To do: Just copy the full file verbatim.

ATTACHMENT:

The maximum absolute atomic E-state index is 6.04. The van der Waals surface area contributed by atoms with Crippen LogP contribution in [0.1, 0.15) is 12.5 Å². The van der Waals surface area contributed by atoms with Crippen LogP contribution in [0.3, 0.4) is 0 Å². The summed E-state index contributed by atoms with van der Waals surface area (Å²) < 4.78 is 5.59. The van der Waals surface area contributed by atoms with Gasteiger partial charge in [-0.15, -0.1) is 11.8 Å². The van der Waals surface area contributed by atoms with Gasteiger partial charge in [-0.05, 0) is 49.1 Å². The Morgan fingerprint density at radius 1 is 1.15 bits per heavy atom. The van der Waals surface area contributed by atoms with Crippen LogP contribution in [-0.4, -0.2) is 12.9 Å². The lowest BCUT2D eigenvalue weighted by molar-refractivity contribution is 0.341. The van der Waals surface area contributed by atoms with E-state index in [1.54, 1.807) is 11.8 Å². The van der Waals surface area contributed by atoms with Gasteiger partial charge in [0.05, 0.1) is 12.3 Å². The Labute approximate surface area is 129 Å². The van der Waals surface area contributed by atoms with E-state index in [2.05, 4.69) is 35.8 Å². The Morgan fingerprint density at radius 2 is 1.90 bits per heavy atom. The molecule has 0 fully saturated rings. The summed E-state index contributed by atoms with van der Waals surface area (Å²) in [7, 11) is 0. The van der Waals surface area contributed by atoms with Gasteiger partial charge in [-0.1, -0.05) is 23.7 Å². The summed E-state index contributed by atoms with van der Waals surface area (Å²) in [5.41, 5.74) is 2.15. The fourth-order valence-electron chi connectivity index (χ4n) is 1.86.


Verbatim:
The maximum absolute atomic E-state index is 6.04. The van der Waals surface area contributed by atoms with Crippen LogP contribution in [0.1, 0.15) is 12.5 Å². The van der Waals surface area contributed by atoms with Crippen LogP contribution in [0.3, 0.4) is 0 Å². The summed E-state index contributed by atoms with van der Waals surface area (Å²) < 4.78 is 5.59. The van der Waals surface area contributed by atoms with Gasteiger partial charge in [-0.15, -0.1) is 11.8 Å². The van der Waals surface area contributed by atoms with Gasteiger partial charge in [-0.05, 0) is 49.1 Å². The Morgan fingerprint density at radius 1 is 1.15 bits per heavy atom. The van der Waals surface area contributed by atoms with Crippen LogP contribution in [-0.4, -0.2) is 12.9 Å². The lowest BCUT2D eigenvalue weighted by molar-refractivity contribution is 0.341. The van der Waals surface area contributed by atoms with E-state index in [1.54, 1.807) is 11.8 Å². The van der Waals surface area contributed by atoms with Gasteiger partial charge in [0.05, 0.1) is 12.3 Å². The Labute approximate surface area is 129 Å². The van der Waals surface area contributed by atoms with E-state index in [2.05, 4.69) is 35.8 Å². The Morgan fingerprint density at radius 2 is 1.90 bits per heavy atom. The molecule has 0 fully saturated rings. The summed E-state index contributed by atoms with van der Waals surface area (Å²) in [7, 11) is 0. The van der Waals surface area contributed by atoms with Gasteiger partial charge in [-0.1, -0.05) is 23.7 Å². The summed E-state index contributed by atoms with van der Waals surface area (Å²) in [5.41, 5.74) is 2.15. The fourth-order valence-electron chi connectivity index (χ4n) is 1.86.